The RNP approach for LGIR runway 27 has the altitudes on some of the points underscored.

LGIR RNP approach

I had the impression (and I'm afraid I'm wrong) that these are "crossing restrictions" and the controller can use the "Cancel Level restriction at IR402" in order to waive the restriction. Though this phraseology in ICAO Doc 4444 16th edition is only found under the Clearances on a SID and Clearances on a STAR sections but not in approaches.

Furthermore, I tried to search for the ICAO chart legends that unfortunately don't go in any further detail. Annex 4 for example has this Annex 4 altitude legend

Unfortunately I don't have access to the Aeronautical Chart Manual (Doc 8697) in order to see if there are more details there.

While searching, I found out that the Belgian AIP goes one step further and has an (on SID/STAR) comment next to each of the altitude descriptions. Curiously, the Upper and lower limit got away with it.

To make things even more complex, conventional procedures have similar altitude depictions but on the route and not on the point. From that, I got the impression that this is a MEA (minimum en-route altitude) or something similar, thus different from having the altitude on the point. For reference, older VOR procedure, same airport.

LGIR VOR approach

My question: what are the altitudes depicted on the two approach charts? Is it the same concept drawn differently (conventional vs RNP) or is it something else?

  • $\begingroup$ What do you mean by "semantics" and "drawn differently"? An altitude with a line under it always means "at or above", per the table you posted in your question. Are you asking why the number values themselves are different? $\endgroup$ Feb 1, 2023 at 17:03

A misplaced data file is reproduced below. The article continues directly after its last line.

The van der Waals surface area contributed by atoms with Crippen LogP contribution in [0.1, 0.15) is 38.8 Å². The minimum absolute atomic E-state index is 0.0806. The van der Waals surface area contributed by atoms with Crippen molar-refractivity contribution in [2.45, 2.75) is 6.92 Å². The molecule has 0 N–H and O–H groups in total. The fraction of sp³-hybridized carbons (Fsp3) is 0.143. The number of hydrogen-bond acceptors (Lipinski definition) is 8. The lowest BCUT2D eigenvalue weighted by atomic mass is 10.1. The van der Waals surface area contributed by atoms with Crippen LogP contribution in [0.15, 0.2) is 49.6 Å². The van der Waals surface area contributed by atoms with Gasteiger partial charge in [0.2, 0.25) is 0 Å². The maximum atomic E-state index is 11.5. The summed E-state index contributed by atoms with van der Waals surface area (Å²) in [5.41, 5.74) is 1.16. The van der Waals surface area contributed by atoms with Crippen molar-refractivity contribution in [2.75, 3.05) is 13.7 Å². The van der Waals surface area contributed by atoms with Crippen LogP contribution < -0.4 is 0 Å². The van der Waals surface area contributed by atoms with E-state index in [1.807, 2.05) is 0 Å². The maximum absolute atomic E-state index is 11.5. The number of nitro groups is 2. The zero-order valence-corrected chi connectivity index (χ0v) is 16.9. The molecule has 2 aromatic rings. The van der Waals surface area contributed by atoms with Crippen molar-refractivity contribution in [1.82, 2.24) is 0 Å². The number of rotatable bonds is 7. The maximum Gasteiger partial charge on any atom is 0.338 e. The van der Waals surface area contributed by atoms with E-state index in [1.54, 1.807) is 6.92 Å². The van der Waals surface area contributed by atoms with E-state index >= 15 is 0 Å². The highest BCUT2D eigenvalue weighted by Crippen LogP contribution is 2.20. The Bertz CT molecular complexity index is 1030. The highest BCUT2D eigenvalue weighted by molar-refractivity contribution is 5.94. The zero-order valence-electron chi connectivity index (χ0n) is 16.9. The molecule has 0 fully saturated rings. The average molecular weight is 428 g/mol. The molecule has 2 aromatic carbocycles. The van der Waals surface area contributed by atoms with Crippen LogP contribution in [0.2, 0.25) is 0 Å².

• $\begingroup$ @MichaelHall No sorry, I wouldn't go in all that trouble just for that. I want to know why the former is on the point and the latter is parallel to the route. Hence the "semantics" part. For example why would the Belgian AIP say that the underscore means at or above only on SID or STAR? That pops the question, what does it mean elsewhere? $\endgroup$ Feb 1, 2023 at 17:39
  • $\begingroup$ I would guess that it means that if you are not on the published SID or STAR that the altitude restriction does not apply, but I don't see any real reason to emphasize that point. Anyway, it doesn't imply that the underscore means something different elsewhere, only that it applies to the SID or STAR. Those are two very different things... $\endgroup$ Feb 1, 2023 at 18:59
  • $\begingroup$ Remember that an RNP approach is not simply an overlay of the existing VHF-based approach, it is an all-new, “clean sheet” approach. At almost 20 NM, your VOR positional error will be roughly 40% greater than your RNP positional error. At the FAF the VOR will be about 20% less accurate than RNP. Thus, the RNP’s altitudes reflect the improved clearance from terrain that the system provides. I also suspect (not sure) that expressing them as crossing altitudes is more aligned with the logic in modern FMSes. $\endgroup$
    – Max R
    Feb 2, 2023 at 16:10
  • $\begingroup$ @MaxR Thanks adding this bit of information. The last sentence of your comment is what interests me: why not make a legacy procedure compatible to the modern FMSes? I reworded the question with the hope that it became more clear. $\endgroup$ Feb 2, 2023 at 22:40

1 Answer 1


This is merely a difference between charting styles from old to new. This happens when a country changes their style which only affects newer procedures. The VOR RWY 27 was last updated in 2016: enter image description here

The RNP RWY 27 was updated at the end of 2022: enter image description here

In both cases, these are crossing/segment altitudes. If you look at the coding for the RNP, you will see that these apply at each waypoint: enter image description here

*Edit: I highlighted the MAP, but that does not get shown in the plan view as it depends upon the aircraft category.

  • $\begingroup$ I appreciate the effort but unfortunately this doesn't answer the question. Plus it's more of a speculation as it doesn't cite any official documents. LGAV has conventional procedures updated on July 2021 and they still have the altitudes on the route, not on the point. $\endgroup$ Feb 4, 2023 at 10:28

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